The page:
Saturday, 8 August 2009

What to see: Strömsholm Palace, Strömsholm

Strömsholm is probably the least known of the ten palaces currently at the disposal of the King of Sweden. It is also the one which is furthest away from Stockholm, situated almost in the middle of nowhere 5 kilometres from a small place called Kolbäck (a railway station, a café and some shops) and 27 kilometres from the town of Eskilstuna.
The first palace on the spot was built in the late 1550s for the third and last wife of King Gustaf I, Queen Katarina, née Stenbock. The current palace is however a Baroque structure built for the Dowager Queen Hedvig Eleonora by the architect Nicodemus Tessin the Elder (1615-1681) in 1669-1681. The interior did however remain unfinished until Queen Ulrika Eleonora the Younger had Carl Hårleman decorate them in the 1730s. In 1766 the palace was put at the disposal of Crown Princess Sophia Magdalena, the bride of the future Gustaf III, and the interiors were redecorated in Rococo style, some of which were later redecorated again in Gustavian (early neoclassical) style.
In 1808 the Dowager Queen Sophia Magdalena exchanged Strömsholm for Ulriksdal Palace, which is much closer to Stockholm. The last royal to use Strömsholm was King Carl XIV Johan – Sweden had then joined Norway in a union in 1814 and the King would sleep at Strömsholm when travelling between the capitals of his two kingdoms, a journey which back then took at least one week.
Following his death in 1844, no-one showed much interest in the palace, which in 1868 was made available for the Army Riding and Driving School. They stayed for a century, leaving the palace in 1960 and the estate in 1968. The rooms on the ground floor were restored in the 1990s, bringing the interiors back to what they were like in 1816, the year of the first complete inventory of the palace. Strömsholm is open to the public in the summer, but the royal family rarely come there.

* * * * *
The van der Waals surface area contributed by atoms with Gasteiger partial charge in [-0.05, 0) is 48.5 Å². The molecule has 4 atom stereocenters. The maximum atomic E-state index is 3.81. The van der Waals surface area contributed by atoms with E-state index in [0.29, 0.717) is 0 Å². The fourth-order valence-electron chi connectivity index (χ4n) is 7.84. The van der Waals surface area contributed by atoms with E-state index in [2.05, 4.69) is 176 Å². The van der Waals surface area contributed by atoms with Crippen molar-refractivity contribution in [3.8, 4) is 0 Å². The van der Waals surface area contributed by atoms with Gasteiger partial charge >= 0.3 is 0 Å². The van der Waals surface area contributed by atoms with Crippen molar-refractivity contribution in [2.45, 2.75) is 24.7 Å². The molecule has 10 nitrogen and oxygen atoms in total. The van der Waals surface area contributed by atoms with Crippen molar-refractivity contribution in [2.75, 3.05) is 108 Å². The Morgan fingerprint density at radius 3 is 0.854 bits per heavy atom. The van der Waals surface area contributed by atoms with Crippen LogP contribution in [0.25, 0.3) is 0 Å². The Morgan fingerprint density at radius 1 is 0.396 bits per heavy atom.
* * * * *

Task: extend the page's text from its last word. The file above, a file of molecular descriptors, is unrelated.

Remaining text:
The largest room on the ground floor is the Hall of Portraits – the name derives from the large portraits of the palace’s founder Queen Hedvig Eleonora and the monarchs Gustaf I, Gustaf II Adolf, Christina, Carl X Gustaf, Carl XI, Carl XII, Ulrika Eleonora and Carl XIV Johan, the latter posing with the crowns of both Sweden and Norway on a table to his right.
The Chinese Dining-Room is one of the most beautiful rooms of the palace – the wall paintings are by Lars Bolander and were done in 1774. On the walls of the ground floor can be found a large number of portraits of members of the dynasties Pfalz and Holstein-Gottorp and various relatives, as well as some landscapes done by Queen Ulrika Eleonora the Elder, consort of Carl XI and a keen amateur painter.
On the second floor the most important room is the Hall of State, where one can see large paintings of King Carl XI and his favourite horses. On the third floor, beneath the lantern, is the Palace Chapel, dating from 1734-1741.

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